A New Inclusive Marriage Service – Along with a Service Celebrating Divorce

A New Inclusive Marriage Service [Along with a Service Celebrating Divorce]

[Coming soon to the Catholic Church? Mostly likely happening now clandestinely and soon “from the bottom up” – i.e., “progressive” Catholic areas of Europe and American dioceses such as Chicago and San Diego, whose bishops are “open” to sodomites in sexual unions receiving Holy Communion and other sacraments without prior Confession or repentance]

From the liberal Catholic liturgical website at St. John’s University/Benedictine Abbey, Collegeville, Minnesota:

November 17, 2017 Kimberly Long

A little over two years ago the Presbyterian Church (USA) made it possible for gay and lesbian people to be married in the church. The denomination was well into the process of revising its service book, the Book of Common Worship, and so had the opportunity to create a fully inclusive marriage rite. As co-editor of the revision process, and as one who had published two books related to marriage, I was delighted and grateful for the chance to share in this work.

The result is a marriage service that can be used for any couple. Since the liturgy in the BCW is recommended but not required, a number of options for vows and prayers are offered. In one sense, the revised service is utterly new; in another sense, it sounds like the marriage service people already know and love.

One of the most significant changes is the opening of the rite. The current marriage service (from the 1993 Book of Common Worship) begins with a Statement on the Gift of Marriage. For its time, it was groundbreaking, emphasizing equality between women and men and upholding mutuality as a characteristic of marriage between Christians. Twenty-five years later, however, the doctrine behind the statement sounds a bit worn, and the biblical assertions are no longer taken for granted.

The new rite begins not with a statement, but with a greeting that frames the occasion. This greeting describes the community’s role: to witness vows, to pledge support, and to pray for God’s blessing upon the couple. The work of the trinity is made clear: God creates all people for relationship and keeps covenant with humanity. Jesus gives himself in love and teaches us to forgive. The Holy Spirit, given in baptism, renews grace within us day by day and enables us to grow in faith, hope, and love. The greeting affirms that those who marry are called to a way of life “marked by grace, fidelity, and mutual respect” and calls on the gathered community to give thanks “for all the ways that God’s love is made manifest in our lives.”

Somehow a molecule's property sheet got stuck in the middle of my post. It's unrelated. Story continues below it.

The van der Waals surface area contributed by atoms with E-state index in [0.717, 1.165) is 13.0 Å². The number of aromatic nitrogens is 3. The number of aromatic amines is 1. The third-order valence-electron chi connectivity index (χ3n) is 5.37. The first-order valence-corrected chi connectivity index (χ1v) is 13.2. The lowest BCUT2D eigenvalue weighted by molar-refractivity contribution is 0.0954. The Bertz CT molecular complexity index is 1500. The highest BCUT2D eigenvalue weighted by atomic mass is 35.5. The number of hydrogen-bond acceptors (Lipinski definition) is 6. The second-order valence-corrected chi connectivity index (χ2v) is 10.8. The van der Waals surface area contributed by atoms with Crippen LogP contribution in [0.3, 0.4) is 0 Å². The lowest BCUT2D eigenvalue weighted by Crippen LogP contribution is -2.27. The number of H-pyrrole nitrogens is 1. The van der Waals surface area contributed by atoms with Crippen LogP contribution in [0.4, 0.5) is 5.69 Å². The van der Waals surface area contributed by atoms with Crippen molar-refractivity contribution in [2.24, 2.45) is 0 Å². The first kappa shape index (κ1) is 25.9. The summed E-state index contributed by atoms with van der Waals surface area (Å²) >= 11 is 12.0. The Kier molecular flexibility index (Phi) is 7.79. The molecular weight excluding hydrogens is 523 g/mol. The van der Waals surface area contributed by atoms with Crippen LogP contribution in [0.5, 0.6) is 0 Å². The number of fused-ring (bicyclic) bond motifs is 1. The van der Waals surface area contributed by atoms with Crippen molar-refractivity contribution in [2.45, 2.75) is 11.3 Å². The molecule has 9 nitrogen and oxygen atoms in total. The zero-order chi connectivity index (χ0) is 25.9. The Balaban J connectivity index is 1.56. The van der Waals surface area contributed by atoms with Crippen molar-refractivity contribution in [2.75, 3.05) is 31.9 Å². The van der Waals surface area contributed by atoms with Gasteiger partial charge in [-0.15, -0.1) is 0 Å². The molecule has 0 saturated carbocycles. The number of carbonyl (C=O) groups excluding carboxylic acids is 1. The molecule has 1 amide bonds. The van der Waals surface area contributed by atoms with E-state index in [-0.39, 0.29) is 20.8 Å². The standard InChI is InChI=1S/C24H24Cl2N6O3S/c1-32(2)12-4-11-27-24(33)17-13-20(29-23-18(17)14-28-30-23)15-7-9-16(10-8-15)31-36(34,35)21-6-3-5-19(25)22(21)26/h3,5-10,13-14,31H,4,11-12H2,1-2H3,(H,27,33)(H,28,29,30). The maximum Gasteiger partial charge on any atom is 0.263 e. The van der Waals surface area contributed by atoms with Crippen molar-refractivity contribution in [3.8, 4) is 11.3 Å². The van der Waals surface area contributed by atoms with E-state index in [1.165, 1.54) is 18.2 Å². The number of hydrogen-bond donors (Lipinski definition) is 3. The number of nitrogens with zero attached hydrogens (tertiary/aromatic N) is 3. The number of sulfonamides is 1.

As in the current rite, there is no giving away of the bride, but rather an affirmation of families and/or the gathered congregation. The community has a speaking part in this nuptial drama, as those gathered give their blessing, promising to uphold the couple in their marriage and support them in their life together.

The vows of this inclusive marriage service are surprisingly similar to the current vows. There is simply no naming of husband or wife, but rather a direct address; instead of “I, Harry, take you, Sally to be my wife” each person says to the other “N., you are my beloved,” then continues with the familiar vow: “…and I promise, before God and these witnesses, to be loving and faithful to you, in plenty and want, in joy and in sorrow, in sickness and in health, as long as we both shall live.” If the listeners are not paying close attention, they may not even notice the subtle changes in the wording!

The marriage section of the 2018 BCW also includes a service for the reaffirmation of marriage vows. This brief rite may be used during Lord’s Day worship or as a separate service. It can be used by couples celebrating a significant wedding anniversary as well as by couples who have been together for a long time but have only recently been able to wed.

A third service related to marriage is also included in the 2018 book. Titled “Prayer at the End of Marriage” the brief rite provides a time of scripture and prayer for a couple whose marriage covenant cannot be sustained. Not all divorcing couples will choose to use such a rite, of course, but it will be helpful, we hope, for those who seek some sort of prayerful ending to their marriage. The service includes a time of confession and pardon (done communally in the Presbyterian tradition). Rings may be returned, accompanied by expressions of gratitude for the blessings of the marriage even in the face of brokenness. The presider then offers a prayer for the couple that includes these words: “Where hearts are broken, grant your healing. Where trust is eroded, restore good faith. Where bitterness has taken root, plant seeds of forgiveness. Do not let anger destroy us, but teach us to love as you have loved us, even after marriage ends.” The prayer ends by asking for the Spirit’s strengthening power to renew their hope in Christ’s new creation, “where peace will reign and all people will be reconciled to you and to one another.” This rite is more akin to a service of healing than one of marriage, and it emphasizes the eschatological nature of God’s love for us all.

The entire marriage section, in fact, is grounded in an eschatological understanding of who God is and what God intends; of who we are and the impossibility of fully keeping promises; of our utter dependence on grace to sustain a marriage and, indeed, to live a life; and of the unfailing steadfastness of the God who made us for love.

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